A New Year, a new beginning, another chance for life! Happy New Year everybody! The one thing that comes to mind with the New Year is a New Year resolution or a New Year Plan. Many of us use New Year as an opportunity to set new goals and plans. I have never been one of those, sadly. I don’t know why, to be honest! I guess for some of us, a New Year need not come for us to set new goals and make new beginnings. Personally, I believe that all days of the year provide an equal opportunity to set new plans.
The thing about making a plan is that you set some level of expectations for yourself. You think ahead and make some level of prediction of what the future would look like, what the outcomes of your plans would be, and what the contexts in which you would implement your plans would look like. Plans make you disciplined; they make you focused; they make you organized and strategic. There is one thing I do not like about plans though. And that is the level of expectation that lies in making plans. When we set plans, we set expectations. And with expectations, there is the risk of disappointment if our plans fail to materialize. Although many of us know that the gain with no or minimal risk taken is suboptimal, many of us do not dare take the risk.
There is this behavior that I have observed among my fellow Ethiopians. And that is that many of us do not like to make plans, and especially long-term ones. Ethiopians are humble, and they fear God. And that’s probably why that when we are asked about our plans for the far away future, we tend to answer ‘Ende Egziabeher fikad’ or ‘God willing’. It is not necessarily because we are God-fearing that we fear making concrete personal plans. I believe that there is a tendency in our culture to leave things to situations. ‘It depends on X or Y’, we would answer if we are asked what our plan is even for the coming few days. Indeed, our lives are filled with unpredictable situations especially because we live in a developing world where plans do not matter much.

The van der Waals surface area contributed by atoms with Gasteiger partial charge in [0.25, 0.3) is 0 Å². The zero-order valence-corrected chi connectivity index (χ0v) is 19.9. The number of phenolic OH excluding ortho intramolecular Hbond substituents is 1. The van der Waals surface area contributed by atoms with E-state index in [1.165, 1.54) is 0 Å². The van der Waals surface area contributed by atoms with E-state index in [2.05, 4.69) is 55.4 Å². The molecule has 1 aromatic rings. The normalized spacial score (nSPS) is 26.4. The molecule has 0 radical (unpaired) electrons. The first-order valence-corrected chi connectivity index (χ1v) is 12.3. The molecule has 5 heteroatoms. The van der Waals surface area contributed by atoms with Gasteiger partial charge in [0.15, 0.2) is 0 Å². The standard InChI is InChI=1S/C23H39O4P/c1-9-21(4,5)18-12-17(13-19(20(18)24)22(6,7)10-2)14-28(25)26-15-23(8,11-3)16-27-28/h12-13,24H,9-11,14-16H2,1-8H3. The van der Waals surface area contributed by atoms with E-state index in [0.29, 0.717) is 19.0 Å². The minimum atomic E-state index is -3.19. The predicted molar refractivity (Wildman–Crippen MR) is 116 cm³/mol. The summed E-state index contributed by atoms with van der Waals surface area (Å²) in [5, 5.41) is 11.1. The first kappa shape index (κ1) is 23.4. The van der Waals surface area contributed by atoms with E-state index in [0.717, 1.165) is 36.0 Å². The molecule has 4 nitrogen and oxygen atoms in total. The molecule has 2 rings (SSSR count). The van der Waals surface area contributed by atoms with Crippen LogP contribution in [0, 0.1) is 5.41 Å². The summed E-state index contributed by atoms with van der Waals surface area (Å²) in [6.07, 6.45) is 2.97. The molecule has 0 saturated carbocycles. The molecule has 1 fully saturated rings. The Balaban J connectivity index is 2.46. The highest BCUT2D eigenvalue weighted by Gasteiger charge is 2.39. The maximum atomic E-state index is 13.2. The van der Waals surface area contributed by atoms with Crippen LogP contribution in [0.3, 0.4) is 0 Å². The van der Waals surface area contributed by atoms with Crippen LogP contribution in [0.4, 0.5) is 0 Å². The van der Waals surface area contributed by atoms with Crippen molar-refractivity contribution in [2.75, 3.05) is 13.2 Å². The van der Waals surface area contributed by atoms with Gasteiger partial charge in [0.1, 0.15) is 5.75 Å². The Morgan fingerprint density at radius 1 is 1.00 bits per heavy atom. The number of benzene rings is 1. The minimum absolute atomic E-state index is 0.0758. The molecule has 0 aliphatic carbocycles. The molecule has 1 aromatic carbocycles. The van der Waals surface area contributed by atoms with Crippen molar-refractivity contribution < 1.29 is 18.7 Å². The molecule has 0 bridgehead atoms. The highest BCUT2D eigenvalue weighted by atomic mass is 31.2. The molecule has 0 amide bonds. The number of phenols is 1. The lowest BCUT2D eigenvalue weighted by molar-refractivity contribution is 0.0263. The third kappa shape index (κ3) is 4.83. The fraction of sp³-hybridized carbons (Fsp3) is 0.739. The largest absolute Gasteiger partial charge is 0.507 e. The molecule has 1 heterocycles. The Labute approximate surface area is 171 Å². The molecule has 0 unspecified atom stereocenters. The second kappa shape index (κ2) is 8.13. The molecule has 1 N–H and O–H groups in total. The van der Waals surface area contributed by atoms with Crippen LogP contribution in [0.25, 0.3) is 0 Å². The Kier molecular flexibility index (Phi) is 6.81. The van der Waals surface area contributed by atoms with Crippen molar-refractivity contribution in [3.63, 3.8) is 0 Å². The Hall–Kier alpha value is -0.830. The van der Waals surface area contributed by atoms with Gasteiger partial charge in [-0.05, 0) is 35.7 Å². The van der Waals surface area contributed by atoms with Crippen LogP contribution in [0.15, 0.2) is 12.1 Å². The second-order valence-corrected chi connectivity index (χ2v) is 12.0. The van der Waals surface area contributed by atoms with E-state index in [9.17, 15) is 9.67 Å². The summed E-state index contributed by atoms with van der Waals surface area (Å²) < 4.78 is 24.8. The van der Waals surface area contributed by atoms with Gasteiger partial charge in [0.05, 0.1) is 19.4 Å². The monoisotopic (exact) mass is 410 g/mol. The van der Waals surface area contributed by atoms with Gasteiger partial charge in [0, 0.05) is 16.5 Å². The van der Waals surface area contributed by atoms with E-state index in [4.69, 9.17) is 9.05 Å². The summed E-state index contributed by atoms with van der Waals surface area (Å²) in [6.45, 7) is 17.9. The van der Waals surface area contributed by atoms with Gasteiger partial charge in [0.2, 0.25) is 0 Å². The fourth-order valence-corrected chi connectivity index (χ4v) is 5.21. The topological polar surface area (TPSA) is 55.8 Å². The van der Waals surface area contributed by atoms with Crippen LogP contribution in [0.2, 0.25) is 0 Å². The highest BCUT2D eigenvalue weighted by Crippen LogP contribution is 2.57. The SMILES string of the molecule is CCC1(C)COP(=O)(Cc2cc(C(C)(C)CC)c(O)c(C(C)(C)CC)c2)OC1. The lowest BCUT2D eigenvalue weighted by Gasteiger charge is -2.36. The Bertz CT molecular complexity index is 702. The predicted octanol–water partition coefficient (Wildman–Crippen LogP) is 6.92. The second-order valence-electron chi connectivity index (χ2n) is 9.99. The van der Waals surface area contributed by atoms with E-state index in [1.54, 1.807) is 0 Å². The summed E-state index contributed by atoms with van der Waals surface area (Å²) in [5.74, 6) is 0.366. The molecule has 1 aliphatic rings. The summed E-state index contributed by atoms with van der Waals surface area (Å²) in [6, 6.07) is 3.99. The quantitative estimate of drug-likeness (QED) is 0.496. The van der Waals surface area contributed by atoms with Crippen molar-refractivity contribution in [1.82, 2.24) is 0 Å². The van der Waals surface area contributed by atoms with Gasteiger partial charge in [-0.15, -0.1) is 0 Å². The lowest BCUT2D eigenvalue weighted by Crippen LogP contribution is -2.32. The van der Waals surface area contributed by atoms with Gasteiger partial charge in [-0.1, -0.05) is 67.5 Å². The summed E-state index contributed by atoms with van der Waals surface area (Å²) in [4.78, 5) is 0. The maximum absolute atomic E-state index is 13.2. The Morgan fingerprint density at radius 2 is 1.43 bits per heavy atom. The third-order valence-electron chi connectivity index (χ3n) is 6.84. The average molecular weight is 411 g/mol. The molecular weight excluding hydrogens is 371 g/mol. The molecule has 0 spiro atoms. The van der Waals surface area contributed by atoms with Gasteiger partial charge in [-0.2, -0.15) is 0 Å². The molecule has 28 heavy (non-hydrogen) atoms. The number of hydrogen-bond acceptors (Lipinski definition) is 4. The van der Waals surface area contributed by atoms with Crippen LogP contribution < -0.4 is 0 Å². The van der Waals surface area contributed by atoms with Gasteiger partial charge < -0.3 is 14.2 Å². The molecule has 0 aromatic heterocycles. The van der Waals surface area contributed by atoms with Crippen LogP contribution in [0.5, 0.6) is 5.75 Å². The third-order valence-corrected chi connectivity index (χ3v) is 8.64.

But the funny thing is that when we do actually make plans, we tend to ignore the unpredictability of the Ethiopian world that we live in. In other words, rarely are plan Bs given importance. Personally, I love plan Bs! People may tend to consider people such as myself as being pessimistic, or having no confidence or trust in the realization of our original plans. I argue that we need not only plan Bs, but as many alternative plans as possible, even if it goes to plan Z! Plan Bs save you from great disappointment and loss! They keep your eyes checked on reality! I believe that people with plan Bs in all their plans are realistic people, and are well prepared for the unexpected, the downfall. Plan Bs can mean considering changing the original plan itself or it might mean keeping the original plan but changing the implementation strategy to align with the prevailing situation. But I must stress that plan Bs are great. You only realize that when your original plan fails to materialize. That’s when you wish you had planned for plan B, or more! So my advice to you, don’t fear plan Bs as you make plans for the New Year!